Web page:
DEA Management Committee

Chair
Michael Kidd 
Michael.Kidd@flinders.edu.au
 

Secretary
David Shearman, SA
mountlofty@ozemail.com.au
 

Treasurer
Hakan Yaman, WA
hlyaman@gmail.com 

Grant Blashki, VIC
grant@blashki.com

Eugenie Kayak, VIC
eugenie.kayak@mac.com

David King, QLD
D.King@uq.edu.au

Zoe Ling, TAS
zoe.k.ling@gmail.com

Gilles Rohan, ACT
grohan@pcug.org.au

Peter Tait, NT
aspetert@bigpond.com

Ben Ticehurst, NSW
ben.ticehurst@gmail.com

Jane Maxwell, Co-oped Student Representative, VIC
j.maxwell2@ugrad.unimelb.edu.au

Profiles of DEA Committee Members

Grant Blashki MD MBBS FRACGP is a practising GP and Senior Research Fellow at Monash University, University of Melbourne and Kings College London working in primary mental health care research, teaching and policy. He was one of the founding members of DEA and is very passionate about the practical simple changes that doctors can implement to improve the current environmental situation. He also believes that the medical profession has a key leadership role in changing the community attitudes towards environmental issues.

Eugenie Kayak is a Melbourne based anaesthetist. She feels the health sector should be leading industry groups when it comes to decreasing ecological footprints, the subsequent limiting of contributions to environmental degradation and the prevention of associated adverse health effects. She has a young family and believes health professionals have both a role and a responsibility to ensure healthy, stable environments exist for future generations.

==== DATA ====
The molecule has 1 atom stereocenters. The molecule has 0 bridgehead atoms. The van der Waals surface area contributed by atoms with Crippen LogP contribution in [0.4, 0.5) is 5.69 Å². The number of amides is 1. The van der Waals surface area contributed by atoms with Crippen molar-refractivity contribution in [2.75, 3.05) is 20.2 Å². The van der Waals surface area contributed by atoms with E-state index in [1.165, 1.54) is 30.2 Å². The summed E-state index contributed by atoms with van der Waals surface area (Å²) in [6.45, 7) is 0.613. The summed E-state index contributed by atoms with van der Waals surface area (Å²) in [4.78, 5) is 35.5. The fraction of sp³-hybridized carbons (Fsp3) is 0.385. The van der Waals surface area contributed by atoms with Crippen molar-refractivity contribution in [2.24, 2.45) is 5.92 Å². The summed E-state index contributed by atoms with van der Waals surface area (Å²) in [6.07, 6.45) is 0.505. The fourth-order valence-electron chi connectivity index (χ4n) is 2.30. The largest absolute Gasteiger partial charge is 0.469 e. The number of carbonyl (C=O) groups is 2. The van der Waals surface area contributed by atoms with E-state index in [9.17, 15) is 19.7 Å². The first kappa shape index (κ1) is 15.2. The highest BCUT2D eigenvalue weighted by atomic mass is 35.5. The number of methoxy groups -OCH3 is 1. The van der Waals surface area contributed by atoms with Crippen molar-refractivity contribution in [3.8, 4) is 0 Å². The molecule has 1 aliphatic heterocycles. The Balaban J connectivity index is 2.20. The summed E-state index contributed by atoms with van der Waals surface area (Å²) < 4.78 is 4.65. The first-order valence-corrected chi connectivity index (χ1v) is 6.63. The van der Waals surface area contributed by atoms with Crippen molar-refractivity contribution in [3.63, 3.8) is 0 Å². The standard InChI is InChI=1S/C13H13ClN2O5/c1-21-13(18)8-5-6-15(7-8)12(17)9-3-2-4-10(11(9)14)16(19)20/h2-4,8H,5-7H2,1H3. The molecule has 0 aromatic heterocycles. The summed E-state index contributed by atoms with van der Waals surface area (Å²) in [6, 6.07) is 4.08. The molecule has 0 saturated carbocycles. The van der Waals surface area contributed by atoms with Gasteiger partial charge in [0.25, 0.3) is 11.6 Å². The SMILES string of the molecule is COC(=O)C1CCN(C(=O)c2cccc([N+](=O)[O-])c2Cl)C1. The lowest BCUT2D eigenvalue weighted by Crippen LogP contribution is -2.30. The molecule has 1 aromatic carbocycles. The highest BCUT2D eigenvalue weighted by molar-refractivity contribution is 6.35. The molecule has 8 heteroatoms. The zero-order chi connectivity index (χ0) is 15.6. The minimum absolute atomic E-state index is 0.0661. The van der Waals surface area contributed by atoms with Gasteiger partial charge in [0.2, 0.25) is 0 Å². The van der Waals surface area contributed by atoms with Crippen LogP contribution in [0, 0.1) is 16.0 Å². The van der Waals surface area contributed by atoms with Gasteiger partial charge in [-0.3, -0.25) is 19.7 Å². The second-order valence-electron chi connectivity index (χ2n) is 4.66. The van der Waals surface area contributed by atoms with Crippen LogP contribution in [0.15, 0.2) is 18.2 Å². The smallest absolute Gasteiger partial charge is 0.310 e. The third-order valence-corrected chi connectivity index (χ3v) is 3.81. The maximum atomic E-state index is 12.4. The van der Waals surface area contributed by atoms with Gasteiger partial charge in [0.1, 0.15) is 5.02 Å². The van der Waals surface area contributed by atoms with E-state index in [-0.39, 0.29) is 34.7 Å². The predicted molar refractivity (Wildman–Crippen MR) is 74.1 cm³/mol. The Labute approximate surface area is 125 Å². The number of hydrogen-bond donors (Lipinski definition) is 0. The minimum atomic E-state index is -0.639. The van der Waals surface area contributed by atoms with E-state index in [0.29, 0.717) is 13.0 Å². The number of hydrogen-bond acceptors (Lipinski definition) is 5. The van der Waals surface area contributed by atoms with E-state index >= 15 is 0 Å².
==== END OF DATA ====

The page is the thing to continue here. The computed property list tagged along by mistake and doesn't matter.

Michael Kidd AM is Executive Dean of the Faculty of Health Sciences at Flinders University and an Honorary Professor with the School of Medicine at The University of Sydney. He was President of The Royal Australian College of General Practitioners from 2002-2006 and during this time developed an enduring partnership between the RACGP and Doctors for the Environment Australia. He is an elected member of the executive committee of The World Organization of Family Doctors and is their liaison person with the World Health Organization. He works as a general practitioner in Adelaide and Alice Springs.

David King is an academic general practitioner with the University of Queensland. A keen cyclist and bushwalker, he has converted many of his academic colleagues to cycle commuting. His house has gradually been modified with energy saving features and photovoltaic cells. He has coordinated a bush regeneration project since 1993, and enjoys using the chainsaw (on introduced weed species!). He briefly experienced the Terania Creek forestry blockade, northern NSW, in the early 1980's.

Zoe Ling is an RMO in Tasmania who has a keen interest in the environment, public health and paediatrics. She is currently studying a Masters of Public Health & Tropical Medicine through James Cook University and believes more importance must be placed on the intimate relationship between the natural environment and our health.

Gilles Rohan has worked as a general practitioner in Australia and overseas, and currently works mainly in occupational health. He has a graduate diploma in resource and environmental management.

David Shearman is Emeritus Professor of Medicine, University of Adelaide, and Visiting Research Fellow in the Department of Geography and Environmental Sciences and in the Law School. He was involved in the Intergovernmental Panel on Climate Change Third Assessment Report and will be an Expert Assessor for the Fourth Assessment Report. At present his research is on the legal aspects of Climate change. He has a lifelong involvement is environmental issues and is a former President of the Conservation Council of South Australia.